But Will It Work?
For big budget game makers used to high-cost/high-return, microconsoles are likely to prove a wild and uncertain place. However for indies used to doing everything themselves, they should be very attractive.
Historically speaking, a passionate development community is essential to a console’s success. As each grows, and tools like Unity catch up to make cross-compiling easy, it’s very likely that we’ll see vibrant development scenes emerge around one or more microconsole. At first this might look somewhat like the Yaroze scene of old, but in time more professional works will arise.
What’s super-interesting about three of the four microconsoles announced thus far is that they are all using Android as their base operating system (Valve being Valve and Steam being Steam, they’re going the Linux route). There are also many other companies, most notably Samsung, who have deep experience in working with Android already. This brings up the possibility of a universal game format, a kind of DVD of games – only not tied to physical disks.
If the Ouya is able to run Shield games, and the Gamestick is able to run Ouya games, that kind of thing changes the nature of consoles and makes it more basic. Rather than a fancy platform story selling a premium brand, consoles become more like the Apple TV: small boxes with controllers that serve game and app experiences without too much fuss. Cheaply. For some that’s nirvana. For others, Armageddon.
I doubt that all of the contenders in the emerging microconsole race will survive. I have high hopes for Ouya on the basis that it’s had the most momentum to date, the fan loyalty and the money. The fact that the company recently got its dev kits out on time and in good order is also a great sign. I also feel that Valve will make the Steam Box a success, although it may take two or three tries to get there. Unlike the other microconsoles, Valve already has a massive asset with Steam, has some of its own very highly valued brands (Portal, Half-Life, etc) and also has a great reputation among indie developers.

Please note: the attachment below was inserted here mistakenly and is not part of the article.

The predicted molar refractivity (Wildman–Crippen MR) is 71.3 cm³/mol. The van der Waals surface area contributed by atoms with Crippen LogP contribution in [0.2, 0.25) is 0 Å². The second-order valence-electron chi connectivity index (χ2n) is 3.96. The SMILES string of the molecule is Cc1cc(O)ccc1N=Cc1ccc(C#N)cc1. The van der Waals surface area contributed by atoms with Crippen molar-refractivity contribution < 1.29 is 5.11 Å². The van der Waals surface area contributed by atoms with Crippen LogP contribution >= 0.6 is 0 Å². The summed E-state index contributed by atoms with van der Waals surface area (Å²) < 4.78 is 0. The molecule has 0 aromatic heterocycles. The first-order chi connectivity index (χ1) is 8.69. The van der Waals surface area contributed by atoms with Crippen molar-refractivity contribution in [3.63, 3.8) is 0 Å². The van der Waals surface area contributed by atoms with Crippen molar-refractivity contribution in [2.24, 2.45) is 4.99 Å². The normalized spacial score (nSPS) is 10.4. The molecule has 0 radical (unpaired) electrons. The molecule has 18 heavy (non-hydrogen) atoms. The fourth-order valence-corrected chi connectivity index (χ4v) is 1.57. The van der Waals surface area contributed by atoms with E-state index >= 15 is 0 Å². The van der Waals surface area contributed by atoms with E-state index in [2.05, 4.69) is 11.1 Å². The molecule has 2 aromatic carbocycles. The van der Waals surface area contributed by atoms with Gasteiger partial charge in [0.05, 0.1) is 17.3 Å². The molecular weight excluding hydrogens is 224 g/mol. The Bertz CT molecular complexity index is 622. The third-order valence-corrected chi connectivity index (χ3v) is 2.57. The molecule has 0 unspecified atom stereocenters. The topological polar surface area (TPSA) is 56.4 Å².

I am less positive about the Gamestick. While Playjam has long experience in making games, and a good team behind it, I’m not sure that the market needs its consoles to be two inches in size. To pack good-enough hardware into a space that small is an unnecessary challenge, and if I’m being honest I think the ergonomics of the joypad need work. I also suspect that the Nvidia Shield will need a form factor overhaul. While the unit unveiled at CES is just a prototype, it looks incredibly gimmicky (essentially an Xbox 360 joypad stuck to a screen), and is also pitched more at the handheld market. In the wake of the mobile revolution that market may not meaningfully exist for anyone other than Nintendo.
But beyond that, who else could get in on the race? How about Samsung? What about Amazon? Both have strong familiarity with Android after all, and Samsung in particular has great experience with TV based hardware. Then there’s Apple, and the mysterious lack of apps on Apple TV. To some it seems as though Apple could convert that machine to a microconsole overnight, and who knows how that will turn out?
At a time when it seemed like the console industry was heading toward terminal boredom, things have suddenly started to get a whole lot more interesting.
This is an edited version of Kelly’s recent blog post, reprinted here with his permission.